SnIV-substituted zeolites show remarkable activity for important Lewis acid catalyzed reactions. In such complex catalytic systems it is, however, difficult to untangle the influence of all parameters contributing to the overall performance, and hence to rationally improve the catalyst. In this work, we studied silica-grafted SnIV sites to reduce this complexity by eliminating the potential influence of pore confinement. The surface-anchored SnIV sites were modified by calcination and silylation to increase Lewis acidity and hydrophobicity. Various techniques were used to characterize the materials, including the adsorption of cyclohexanone by using FTIR spectroscopy. We relate our spectroscopic results with catalytic tests and compare our model catalysts with benchmark Snβ zeolite. This suggested that besides active-site structure, also hydrophobicity and confinement effects influence the activity. Our work demonstrates the utility of model systems to separate the different contributions to catalytic activity. Not every SnIV is alike: The catalytic activity of silica-supported site-isolated SnIV sites in the Meerwein-Ponndorf-Verley reduction of cyclohexanone with 2-butanol is found to strongly depend on site structure and hydrophobicity. Differences in activity compared to benchmark Snβ zeolite further indicate the influence of confinement effects in zeolite pores.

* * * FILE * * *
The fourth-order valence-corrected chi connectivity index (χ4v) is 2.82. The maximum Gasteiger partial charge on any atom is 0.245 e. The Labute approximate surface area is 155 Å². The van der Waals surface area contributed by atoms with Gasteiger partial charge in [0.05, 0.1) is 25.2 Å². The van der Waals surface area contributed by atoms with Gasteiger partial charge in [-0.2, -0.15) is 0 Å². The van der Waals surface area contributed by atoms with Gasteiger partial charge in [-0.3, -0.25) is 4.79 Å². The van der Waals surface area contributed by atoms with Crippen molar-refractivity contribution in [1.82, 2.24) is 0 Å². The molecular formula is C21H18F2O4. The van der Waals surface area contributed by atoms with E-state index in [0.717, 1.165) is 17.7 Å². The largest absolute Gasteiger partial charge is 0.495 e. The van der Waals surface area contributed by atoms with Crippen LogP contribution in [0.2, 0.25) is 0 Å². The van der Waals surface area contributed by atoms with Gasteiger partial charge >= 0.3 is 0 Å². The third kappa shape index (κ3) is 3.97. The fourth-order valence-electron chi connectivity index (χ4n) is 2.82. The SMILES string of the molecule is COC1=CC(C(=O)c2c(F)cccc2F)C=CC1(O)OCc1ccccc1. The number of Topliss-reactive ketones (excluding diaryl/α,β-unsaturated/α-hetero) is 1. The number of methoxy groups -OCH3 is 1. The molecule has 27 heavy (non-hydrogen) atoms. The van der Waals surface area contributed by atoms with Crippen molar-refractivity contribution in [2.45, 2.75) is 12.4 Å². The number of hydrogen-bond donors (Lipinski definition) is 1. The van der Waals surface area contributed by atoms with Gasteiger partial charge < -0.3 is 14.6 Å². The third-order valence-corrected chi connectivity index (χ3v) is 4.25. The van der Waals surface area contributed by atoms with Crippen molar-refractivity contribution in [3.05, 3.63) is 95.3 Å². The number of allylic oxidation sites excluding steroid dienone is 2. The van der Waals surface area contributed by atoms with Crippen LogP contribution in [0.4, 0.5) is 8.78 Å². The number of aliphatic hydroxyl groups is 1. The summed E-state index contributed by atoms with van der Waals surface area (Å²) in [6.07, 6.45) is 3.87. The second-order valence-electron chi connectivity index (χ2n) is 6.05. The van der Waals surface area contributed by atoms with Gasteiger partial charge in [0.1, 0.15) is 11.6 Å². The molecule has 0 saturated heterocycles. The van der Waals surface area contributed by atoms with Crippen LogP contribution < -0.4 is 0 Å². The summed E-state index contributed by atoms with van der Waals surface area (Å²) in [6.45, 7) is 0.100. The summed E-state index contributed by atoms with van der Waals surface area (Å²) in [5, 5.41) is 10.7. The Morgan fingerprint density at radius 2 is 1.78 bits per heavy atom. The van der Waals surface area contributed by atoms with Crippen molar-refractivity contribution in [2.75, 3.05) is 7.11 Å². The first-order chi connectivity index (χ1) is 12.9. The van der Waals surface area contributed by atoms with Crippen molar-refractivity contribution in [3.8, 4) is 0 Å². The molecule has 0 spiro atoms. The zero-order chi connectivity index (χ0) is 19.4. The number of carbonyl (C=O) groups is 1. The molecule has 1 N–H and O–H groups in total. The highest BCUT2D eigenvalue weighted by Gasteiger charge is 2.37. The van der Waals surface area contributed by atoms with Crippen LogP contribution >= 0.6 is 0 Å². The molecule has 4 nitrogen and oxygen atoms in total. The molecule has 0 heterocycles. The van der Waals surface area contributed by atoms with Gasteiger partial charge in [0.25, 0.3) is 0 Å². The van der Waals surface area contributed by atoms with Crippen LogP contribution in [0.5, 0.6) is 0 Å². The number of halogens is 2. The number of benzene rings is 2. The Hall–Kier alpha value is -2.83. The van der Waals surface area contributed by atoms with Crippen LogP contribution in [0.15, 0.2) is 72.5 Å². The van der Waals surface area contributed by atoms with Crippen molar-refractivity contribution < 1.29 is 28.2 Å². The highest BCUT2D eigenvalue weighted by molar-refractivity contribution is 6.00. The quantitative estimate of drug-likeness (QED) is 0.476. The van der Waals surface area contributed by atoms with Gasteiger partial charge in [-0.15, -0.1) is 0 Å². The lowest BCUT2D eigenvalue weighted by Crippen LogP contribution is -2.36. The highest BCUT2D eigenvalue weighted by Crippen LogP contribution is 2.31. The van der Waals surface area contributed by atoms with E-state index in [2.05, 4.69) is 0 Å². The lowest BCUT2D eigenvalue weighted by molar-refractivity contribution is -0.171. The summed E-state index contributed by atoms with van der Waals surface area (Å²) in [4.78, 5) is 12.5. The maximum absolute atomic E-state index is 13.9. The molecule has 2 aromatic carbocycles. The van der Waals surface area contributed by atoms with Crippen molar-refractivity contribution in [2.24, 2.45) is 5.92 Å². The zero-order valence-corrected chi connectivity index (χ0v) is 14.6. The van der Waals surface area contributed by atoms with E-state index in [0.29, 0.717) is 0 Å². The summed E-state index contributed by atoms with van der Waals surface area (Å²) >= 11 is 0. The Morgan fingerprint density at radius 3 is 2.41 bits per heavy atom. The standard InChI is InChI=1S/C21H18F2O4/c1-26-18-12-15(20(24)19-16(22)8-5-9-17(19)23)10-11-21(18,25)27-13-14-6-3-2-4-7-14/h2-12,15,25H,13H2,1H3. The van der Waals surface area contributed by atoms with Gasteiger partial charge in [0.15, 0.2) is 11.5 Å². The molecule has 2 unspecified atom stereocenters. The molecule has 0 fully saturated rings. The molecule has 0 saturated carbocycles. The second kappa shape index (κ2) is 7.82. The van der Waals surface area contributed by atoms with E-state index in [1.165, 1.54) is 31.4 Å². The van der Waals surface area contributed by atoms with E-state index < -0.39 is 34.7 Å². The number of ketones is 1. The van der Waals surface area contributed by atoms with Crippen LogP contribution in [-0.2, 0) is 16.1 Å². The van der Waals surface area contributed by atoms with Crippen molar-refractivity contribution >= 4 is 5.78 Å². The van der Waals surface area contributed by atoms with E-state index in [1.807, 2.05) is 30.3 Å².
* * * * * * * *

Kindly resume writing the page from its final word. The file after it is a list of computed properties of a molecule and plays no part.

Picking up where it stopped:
- Lewis acid catalysis
- Meerwein-Ponndorf-Verley reduction
ASJC Scopus subject areas
- Physical and Theoretical Chemistry
- Organic Chemistry
- Inorganic Chemistry